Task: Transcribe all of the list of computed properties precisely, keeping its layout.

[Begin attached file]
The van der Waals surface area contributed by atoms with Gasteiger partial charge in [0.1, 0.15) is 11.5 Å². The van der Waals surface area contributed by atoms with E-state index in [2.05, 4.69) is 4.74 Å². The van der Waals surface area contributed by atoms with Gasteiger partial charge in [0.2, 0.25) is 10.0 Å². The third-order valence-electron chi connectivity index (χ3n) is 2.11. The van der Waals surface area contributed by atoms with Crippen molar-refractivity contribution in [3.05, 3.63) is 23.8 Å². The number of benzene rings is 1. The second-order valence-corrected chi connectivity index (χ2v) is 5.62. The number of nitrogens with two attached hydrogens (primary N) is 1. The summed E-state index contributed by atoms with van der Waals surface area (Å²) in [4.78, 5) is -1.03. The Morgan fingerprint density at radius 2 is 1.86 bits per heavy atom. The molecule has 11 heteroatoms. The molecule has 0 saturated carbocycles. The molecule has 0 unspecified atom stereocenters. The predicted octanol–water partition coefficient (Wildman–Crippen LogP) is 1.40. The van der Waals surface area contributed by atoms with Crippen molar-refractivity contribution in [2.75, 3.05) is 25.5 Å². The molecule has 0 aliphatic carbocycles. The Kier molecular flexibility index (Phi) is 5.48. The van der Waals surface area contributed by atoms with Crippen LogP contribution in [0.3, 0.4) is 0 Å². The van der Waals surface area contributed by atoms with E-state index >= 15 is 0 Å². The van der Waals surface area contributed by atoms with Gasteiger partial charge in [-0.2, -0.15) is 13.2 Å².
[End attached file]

The van der Waals surface area contributed by atoms with Gasteiger partial charge in [0.1, 0.15) is 11.5 Å². The van der Waals surface area contributed by atoms with E-state index in [2.05, 4.69) is 4.74 Å². The van der Waals surface area contributed by atoms with Gasteiger partial charge in [0.2, 0.25) is 10.0 Å². The third-order valence-electron chi connectivity index (χ3n) is 2.11. The van der Waals surface area contributed by atoms with Crippen molar-refractivity contribution in [3.05, 3.63) is 23.8 Å². The number of benzene rings is 1. The second-order valence-corrected chi connectivity index (χ2v) is 5.62. The number of nitrogens with two attached hydrogens (primary N) is 1. The summed E-state index contributed by atoms with van der Waals surface area (Å²) in [4.78, 5) is -1.03. The Morgan fingerprint density at radius 2 is 1.86 bits per heavy atom. The molecule has 11 heteroatoms. The molecule has 0 saturated carbocycles. The molecule has 0 unspecified atom stereocenters. The predicted octanol–water partition coefficient (Wildman–Crippen LogP) is 1.40. The van der Waals surface area contributed by atoms with Crippen molar-refractivity contribution in [2.75, 3.05) is 25.5 Å². The molecule has 0 aliphatic carbocycles. The Kier molecular flexibility index (Phi) is 5.48. The van der Waals surface area contributed by atoms with Crippen LogP contribution in [0.3, 0.4) is 0 Å². The van der Waals surface area contributed by atoms with E-state index >= 15 is 0 Å². The van der Waals surface area contributed by atoms with Gasteiger partial charge in [-0.2, -0.15) is 13.2 Å².